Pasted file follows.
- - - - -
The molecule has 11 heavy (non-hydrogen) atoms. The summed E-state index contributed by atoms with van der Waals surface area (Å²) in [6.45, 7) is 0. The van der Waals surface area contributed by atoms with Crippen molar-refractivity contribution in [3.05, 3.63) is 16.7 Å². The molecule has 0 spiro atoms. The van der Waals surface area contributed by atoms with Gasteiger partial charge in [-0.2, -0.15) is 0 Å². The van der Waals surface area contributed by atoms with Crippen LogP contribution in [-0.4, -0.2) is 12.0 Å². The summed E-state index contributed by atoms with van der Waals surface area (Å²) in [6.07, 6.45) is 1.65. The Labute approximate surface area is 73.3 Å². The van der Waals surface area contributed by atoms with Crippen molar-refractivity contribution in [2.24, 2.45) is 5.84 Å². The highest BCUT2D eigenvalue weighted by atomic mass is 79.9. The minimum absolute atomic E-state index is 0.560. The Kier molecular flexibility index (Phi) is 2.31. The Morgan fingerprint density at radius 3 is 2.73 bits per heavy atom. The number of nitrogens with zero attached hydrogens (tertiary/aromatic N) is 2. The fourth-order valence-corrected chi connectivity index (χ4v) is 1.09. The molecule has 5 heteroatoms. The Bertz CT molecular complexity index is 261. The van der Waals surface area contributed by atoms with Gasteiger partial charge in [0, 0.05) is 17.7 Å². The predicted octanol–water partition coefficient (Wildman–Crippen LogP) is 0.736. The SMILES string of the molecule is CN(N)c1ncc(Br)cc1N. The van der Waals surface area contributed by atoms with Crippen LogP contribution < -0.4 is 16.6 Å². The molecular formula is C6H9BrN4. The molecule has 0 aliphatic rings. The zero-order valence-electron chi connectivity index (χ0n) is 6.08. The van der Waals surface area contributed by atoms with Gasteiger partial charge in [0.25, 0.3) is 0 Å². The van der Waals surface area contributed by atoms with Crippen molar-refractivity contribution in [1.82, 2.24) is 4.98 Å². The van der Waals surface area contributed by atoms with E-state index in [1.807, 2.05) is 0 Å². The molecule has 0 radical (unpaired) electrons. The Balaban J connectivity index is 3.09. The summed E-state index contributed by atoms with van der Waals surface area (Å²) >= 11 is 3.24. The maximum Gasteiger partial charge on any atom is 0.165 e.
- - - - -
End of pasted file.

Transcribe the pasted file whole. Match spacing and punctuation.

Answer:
The molecule has 11 heavy (non-hydrogen) atoms. The summed E-state index contributed by atoms with van der Waals surface area (Å²) in [6.45, 7) is 0. The van der Waals surface area contributed by atoms with Crippen molar-refractivity contribution in [3.05, 3.63) is 16.7 Å². The molecule has 0 spiro atoms. The van der Waals surface area contributed by atoms with Gasteiger partial charge in [-0.2, -0.15) is 0 Å². The van der Waals surface area contributed by atoms with Crippen LogP contribution in [-0.4, -0.2) is 12.0 Å². The summed E-state index contributed by atoms with van der Waals surface area (Å²) in [6.07, 6.45) is 1.65. The Labute approximate surface area is 73.3 Å². The van der Waals surface area contributed by atoms with Crippen molar-refractivity contribution in [2.24, 2.45) is 5.84 Å². The highest BCUT2D eigenvalue weighted by atomic mass is 79.9. The minimum absolute atomic E-state index is 0.560. The Kier molecular flexibility index (Phi) is 2.31. The Morgan fingerprint density at radius 3 is 2.73 bits per heavy atom. The number of nitrogens with zero attached hydrogens (tertiary/aromatic N) is 2. The fourth-order valence-corrected chi connectivity index (χ4v) is 1.09. The molecule has 5 heteroatoms. The Bertz CT molecular complexity index is 261. The van der Waals surface area contributed by atoms with Gasteiger partial charge in [0, 0.05) is 17.7 Å². The predicted octanol–water partition coefficient (Wildman–Crippen LogP) is 0.736. The SMILES string of the molecule is CN(N)c1ncc(Br)cc1N. The van der Waals surface area contributed by atoms with Crippen LogP contribution < -0.4 is 16.6 Å². The molecular formula is C6H9BrN4. The molecule has 0 aliphatic rings. The zero-order valence-electron chi connectivity index (χ0n) is 6.08. The van der Waals surface area contributed by atoms with Gasteiger partial charge in [0.25, 0.3) is 0 Å². The van der Waals surface area contributed by atoms with Crippen molar-refractivity contribution in [1.82, 2.24) is 4.98 Å². The van der Waals surface area contributed by atoms with E-state index in [1.807, 2.05) is 0 Å². The molecule has 0 radical (unpaired) electrons. The Balaban J connectivity index is 3.09. The summed E-state index contributed by atoms with van der Waals surface area (Å²) >= 11 is 3.24. The maximum Gasteiger partial charge on any atom is 0.165 e.